Fusco v. Motto, 649 F. Supp. 1486 (D. Conn. 1986)
December 23, 1986
Nicholas M. MOTTO, Commandant of the Connecticut Veterans Home and Hospital & Lester J. Forst, Commissioner of Public Safety.
United States District Court, D. Connecticut.
Robert A. Ziegler and Edward T. Lynch, Jr., New Britain, Conn., for plaintiff.
Richard J. Lynch, Asst. Atty. Gen., Hartford, Conn., for defendant Motto.
Frank Rogers, Asst. Atty. Gen., Hartford, Conn., for defendant Forst.
*1487 RULING ON MOTION FOR SUMMARY JUDGMENT
DORSEY, District Judge.
Plaintiff brought this action against defendant Nicholas Motto, Commandant of the Veterans Home and Hospital ("Home") and Lester J. Forst, Commissioner of Public Safety, alleging that acting individually and in a conspiracy under color of state law they deprived plaintiff of the rights and privileges afforded him by the United States and Connecticut Constitutions when they dismissed him from his position as an agency police officer at the Home. Plaintiff now moves for summary judgment on the claim that defendants' actions constitute a violation of 42 U.S.C. § 1983 and a denial of his rights of due process. He seeks declaratory and injunctive relief, compensatory and punitive damages.
The following factual scenario is not disputed: On or about August 30, 1977, plaintiff received a certificate of appointment as a special policeman and was vested with the corresponding police power under Conn.Gen.Stat. § 29-18. From that date until July 1981, plaintiff was employed as an agency police officer at the Home. He was dismissed from that position on July 7, 1981, allegedly because the Veterans Home Commission believed that he had exercised poor judgment in the treatment of a resident. The dismissal was later overturned by an arbitrator's award as lacking just cause and plaintiff was reinstated on April 19, 1982. The Veterans Home Commission unsuccessfully moved to have the award vacated in Superior Court. Plaintiff returned to work from 1982-1984 as an agency police officer and received good service ratings for his job performance until his dismissal in 1984.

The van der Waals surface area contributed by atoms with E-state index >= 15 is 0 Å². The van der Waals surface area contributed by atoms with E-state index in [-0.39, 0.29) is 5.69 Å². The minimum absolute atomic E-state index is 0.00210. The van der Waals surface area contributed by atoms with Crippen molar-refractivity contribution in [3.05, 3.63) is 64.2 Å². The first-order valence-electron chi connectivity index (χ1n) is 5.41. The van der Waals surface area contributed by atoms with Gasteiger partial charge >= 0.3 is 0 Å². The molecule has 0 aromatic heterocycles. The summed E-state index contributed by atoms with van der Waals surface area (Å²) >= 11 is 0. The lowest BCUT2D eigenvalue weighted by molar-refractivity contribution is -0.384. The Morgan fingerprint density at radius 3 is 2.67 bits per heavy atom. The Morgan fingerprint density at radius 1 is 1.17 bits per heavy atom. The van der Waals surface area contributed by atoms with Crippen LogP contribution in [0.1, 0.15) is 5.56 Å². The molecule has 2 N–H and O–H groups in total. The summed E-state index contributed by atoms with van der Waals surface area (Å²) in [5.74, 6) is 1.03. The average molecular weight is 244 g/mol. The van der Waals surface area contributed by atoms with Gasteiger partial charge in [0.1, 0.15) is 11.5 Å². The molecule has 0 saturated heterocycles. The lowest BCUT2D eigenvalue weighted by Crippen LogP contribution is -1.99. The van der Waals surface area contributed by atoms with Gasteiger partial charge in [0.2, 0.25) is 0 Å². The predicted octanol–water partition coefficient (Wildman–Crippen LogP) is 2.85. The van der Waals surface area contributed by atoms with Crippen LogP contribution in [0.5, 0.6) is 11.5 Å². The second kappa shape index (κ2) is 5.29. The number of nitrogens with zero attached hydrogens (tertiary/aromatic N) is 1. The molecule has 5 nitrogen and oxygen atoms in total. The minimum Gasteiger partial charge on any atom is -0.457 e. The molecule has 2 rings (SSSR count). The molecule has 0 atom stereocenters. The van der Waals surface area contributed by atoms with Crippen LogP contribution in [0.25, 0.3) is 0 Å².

Plaintiff was again dismissed in 1984 for what defendants claim were non-disciplinary reasons. Defendants claim that when plaintiff's employment was terminated in 1981, his police powers under Conn.Gen. Stat. § 29-18 were also terminated. Upon his reinstatement, defendant Motto nominated plaintiff to be granted the police powers afforded under § 29-18. This application was apparently acknowledged by the state police on August 30, 1982. The application was denied on July 11, 1984. Because, as a result of this denial by defendant Forst, plaintiff was deemed not to have the required status for his employment, defendant Motto terminated plaintiff's employment on August 13, 1984. Plaintiff was given one month's notice before termination. He was provided no hearing to contest either the denial of his application or his dismissal.